Heathrow access

While in opposition, the Conservative Party had stated that, if elected to government, it would go forward with a high-speed line connecting London to Birmingham, Leeds and Manchester, with a long-term aim of linking to Scotland, as well as other English cities."Conservative rail review: Getting the best for passengers" (PDF). Conservative Party. Long Term Strategy, section 5.1 High Speed Rail, pp.10-11."Getting the best for rail passengers" (Press release). Conservative Party. 11 February 2009.

Consultants Arup had previously suggested in Heathrow Hub Arup Submission to HS2 that a 200-acre (81 ha) site at Iver, north-east of the intersection of the M25 and M4, could house a railway station of 12 or more platforms, as well as a coach and bus station and an airport terminal. Under this proposal, the high-speed line would then follow a different route to Birmingham, running parallel to existing motorways and railways as with HS1 in Kent.Arup (15 April 2010). "A submission to Lord Mawhinney's Review".Arup's proposal was supported by the Conservatives in their 2009 policy paper, which envisaged connections to cities on the Great Western main line (Bristol and Cardiff) as well as high-speed connections both to the new high-speed line to the north and to the Channel Tunnel Rail Link and continental Europe.

According to Lord Mawhinney's report, the Heathrow station should be directly beneath Heathrow Central station (not at Iver, see Heathrow Hub) and the London terminus for HS2 should be at Old Oak Common, not Euston."High speed rail access to Heathrow: a report by Lord Mawhinney". Department for Transport. 21 July 2010. The "Heathrow Hub" plan was initially supported by the Conservative Party"Shadow Secretary confirms support for Heathrow Hub Plan". ARUP. 26 February 2009. but did not form part of the final consultation plan."Government drops Heathrow Hub option for spur on High Speed 2 route". New Civil Engineer (London). 20 December 2010.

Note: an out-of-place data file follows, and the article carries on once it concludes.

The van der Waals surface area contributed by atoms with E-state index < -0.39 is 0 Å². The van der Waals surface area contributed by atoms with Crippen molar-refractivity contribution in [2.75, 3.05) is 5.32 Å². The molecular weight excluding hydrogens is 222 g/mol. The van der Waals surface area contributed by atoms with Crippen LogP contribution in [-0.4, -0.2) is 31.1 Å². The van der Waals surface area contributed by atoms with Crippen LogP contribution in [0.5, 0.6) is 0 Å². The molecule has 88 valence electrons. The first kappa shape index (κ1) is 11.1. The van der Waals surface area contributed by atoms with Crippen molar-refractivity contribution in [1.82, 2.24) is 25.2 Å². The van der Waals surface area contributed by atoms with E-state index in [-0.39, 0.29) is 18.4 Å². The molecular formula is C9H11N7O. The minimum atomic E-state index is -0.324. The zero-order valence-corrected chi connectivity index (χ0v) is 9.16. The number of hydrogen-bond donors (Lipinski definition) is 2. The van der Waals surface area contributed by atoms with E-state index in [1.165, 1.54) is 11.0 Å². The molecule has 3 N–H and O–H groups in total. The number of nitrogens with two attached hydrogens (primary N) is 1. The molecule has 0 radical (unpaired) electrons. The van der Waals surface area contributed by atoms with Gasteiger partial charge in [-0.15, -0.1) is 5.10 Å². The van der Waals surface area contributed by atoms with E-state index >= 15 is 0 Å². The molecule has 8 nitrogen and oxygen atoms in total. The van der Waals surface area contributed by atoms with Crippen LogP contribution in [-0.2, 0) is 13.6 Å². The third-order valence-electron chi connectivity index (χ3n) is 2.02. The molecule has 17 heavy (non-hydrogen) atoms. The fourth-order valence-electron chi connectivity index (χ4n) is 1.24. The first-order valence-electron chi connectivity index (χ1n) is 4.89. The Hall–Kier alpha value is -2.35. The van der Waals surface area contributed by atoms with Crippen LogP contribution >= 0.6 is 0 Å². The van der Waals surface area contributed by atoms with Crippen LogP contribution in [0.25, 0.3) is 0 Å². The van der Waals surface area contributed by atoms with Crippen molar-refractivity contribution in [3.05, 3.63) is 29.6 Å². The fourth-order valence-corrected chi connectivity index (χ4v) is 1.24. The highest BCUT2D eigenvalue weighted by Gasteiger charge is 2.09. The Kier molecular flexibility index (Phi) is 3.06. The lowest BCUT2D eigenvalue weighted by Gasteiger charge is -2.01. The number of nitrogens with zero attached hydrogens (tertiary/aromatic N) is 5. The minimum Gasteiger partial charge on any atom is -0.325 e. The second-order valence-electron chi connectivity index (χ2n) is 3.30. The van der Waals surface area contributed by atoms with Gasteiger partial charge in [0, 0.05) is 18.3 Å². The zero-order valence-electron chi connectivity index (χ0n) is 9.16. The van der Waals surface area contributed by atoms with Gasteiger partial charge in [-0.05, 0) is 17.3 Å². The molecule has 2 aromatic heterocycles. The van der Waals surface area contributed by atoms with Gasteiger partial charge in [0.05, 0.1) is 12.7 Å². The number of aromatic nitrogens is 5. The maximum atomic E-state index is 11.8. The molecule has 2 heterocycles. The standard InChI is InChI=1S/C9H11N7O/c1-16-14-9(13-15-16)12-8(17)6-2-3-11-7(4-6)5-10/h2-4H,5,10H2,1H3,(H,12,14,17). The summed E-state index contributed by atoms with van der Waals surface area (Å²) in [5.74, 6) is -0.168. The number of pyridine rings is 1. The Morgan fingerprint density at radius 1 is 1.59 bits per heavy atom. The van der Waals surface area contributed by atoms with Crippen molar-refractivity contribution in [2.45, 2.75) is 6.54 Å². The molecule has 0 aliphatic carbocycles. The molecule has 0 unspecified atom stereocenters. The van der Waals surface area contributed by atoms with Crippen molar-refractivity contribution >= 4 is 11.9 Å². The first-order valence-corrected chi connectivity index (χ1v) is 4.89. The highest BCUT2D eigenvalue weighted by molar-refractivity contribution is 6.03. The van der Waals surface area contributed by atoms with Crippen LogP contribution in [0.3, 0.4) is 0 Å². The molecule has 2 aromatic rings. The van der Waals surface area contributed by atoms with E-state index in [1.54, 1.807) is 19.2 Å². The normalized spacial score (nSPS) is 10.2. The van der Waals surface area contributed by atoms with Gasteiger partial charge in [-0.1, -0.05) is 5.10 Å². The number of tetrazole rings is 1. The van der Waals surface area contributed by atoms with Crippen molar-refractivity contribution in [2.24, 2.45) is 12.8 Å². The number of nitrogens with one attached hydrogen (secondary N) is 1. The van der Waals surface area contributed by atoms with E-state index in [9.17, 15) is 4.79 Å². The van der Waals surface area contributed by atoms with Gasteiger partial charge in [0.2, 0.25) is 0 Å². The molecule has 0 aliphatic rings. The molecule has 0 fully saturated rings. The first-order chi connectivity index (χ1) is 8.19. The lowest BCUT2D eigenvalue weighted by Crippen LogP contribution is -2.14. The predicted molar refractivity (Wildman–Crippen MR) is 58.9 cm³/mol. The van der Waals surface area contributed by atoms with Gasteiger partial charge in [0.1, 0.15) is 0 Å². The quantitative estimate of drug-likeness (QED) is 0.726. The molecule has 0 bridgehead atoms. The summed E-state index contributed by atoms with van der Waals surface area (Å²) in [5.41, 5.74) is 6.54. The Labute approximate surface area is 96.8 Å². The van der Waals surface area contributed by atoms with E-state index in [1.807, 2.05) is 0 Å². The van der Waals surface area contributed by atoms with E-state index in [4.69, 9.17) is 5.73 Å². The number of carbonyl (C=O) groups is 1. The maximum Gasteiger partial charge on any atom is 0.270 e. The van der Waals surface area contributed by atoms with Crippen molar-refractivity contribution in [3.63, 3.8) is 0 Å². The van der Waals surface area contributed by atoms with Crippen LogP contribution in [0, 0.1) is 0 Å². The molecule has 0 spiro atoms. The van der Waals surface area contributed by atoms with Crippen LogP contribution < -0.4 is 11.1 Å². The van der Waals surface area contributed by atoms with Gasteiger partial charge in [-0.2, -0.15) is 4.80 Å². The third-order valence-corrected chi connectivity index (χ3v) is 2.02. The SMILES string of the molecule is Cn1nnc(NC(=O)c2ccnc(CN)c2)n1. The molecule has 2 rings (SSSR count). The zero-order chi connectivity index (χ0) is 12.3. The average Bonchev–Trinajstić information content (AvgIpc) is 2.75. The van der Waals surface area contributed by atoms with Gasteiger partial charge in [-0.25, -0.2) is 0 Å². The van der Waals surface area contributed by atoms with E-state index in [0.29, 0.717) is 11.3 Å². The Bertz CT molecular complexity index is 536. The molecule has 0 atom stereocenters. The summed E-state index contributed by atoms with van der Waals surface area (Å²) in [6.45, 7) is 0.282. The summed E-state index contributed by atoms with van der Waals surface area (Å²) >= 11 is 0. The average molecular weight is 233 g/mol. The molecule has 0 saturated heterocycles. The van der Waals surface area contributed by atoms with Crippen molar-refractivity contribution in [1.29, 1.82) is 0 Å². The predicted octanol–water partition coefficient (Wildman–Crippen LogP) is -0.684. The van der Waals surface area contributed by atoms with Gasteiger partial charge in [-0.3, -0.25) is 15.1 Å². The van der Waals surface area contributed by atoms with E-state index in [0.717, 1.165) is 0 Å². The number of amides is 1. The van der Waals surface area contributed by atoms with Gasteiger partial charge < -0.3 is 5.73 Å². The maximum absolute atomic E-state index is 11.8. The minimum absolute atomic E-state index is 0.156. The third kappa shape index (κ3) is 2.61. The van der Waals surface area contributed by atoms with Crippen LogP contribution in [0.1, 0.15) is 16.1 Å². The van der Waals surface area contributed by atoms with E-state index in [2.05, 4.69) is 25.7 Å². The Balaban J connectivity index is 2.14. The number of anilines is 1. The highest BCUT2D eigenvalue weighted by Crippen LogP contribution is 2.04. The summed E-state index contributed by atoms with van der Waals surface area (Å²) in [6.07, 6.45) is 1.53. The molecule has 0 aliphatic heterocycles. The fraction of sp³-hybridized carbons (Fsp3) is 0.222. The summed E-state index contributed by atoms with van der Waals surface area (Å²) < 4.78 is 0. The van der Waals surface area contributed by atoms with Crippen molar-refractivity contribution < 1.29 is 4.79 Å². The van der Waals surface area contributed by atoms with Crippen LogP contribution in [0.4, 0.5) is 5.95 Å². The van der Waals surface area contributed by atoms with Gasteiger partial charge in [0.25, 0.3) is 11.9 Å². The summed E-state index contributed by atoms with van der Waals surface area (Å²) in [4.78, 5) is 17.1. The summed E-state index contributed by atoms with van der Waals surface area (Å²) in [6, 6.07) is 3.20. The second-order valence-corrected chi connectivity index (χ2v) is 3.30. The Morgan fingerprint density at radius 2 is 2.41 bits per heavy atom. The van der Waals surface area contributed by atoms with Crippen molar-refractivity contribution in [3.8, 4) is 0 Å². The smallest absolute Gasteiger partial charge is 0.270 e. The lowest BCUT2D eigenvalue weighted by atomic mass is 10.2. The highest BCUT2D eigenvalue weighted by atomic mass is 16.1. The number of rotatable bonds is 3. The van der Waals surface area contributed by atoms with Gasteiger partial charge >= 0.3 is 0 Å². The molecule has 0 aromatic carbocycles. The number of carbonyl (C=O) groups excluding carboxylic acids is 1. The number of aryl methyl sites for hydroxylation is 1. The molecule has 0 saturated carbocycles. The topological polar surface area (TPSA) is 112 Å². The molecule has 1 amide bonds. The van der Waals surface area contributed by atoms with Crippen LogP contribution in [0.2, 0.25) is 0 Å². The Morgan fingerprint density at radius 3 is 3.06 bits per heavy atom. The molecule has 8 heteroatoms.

In December 2010 it was announced that a high-speed connection with Heathrow Airport would be built as part of the second phase of the project, and that until then connections would be made at Old Oak Common, where High Speed 2 would have an interchange station with the Heathrow Express and Crossrail.
Phase 2 – West Midlands to Manchester and Leeds
The corridor of the "Y" route extension to Manchester and Leeds from Birmingham currently preferred by the government.

The second phase planned is a "Y" route with separate branches to Manchester and Leeds after Birmingham. The consultation on the route is planned to take place in 2014, and the line is expected to be built by 2033.

The route to the West Midlands will be the first stage of a line to Scotland,and passengers travelling to or from Scotland will be able to use through trains with a saving of 45 minutes from day one. It was recommended by a Parliament select committee on HS2 in November 2011 that a statutory clause should be in the bill that will guarantee HS2 being constructed beyond Birmingham so that the economic benefits are spread further.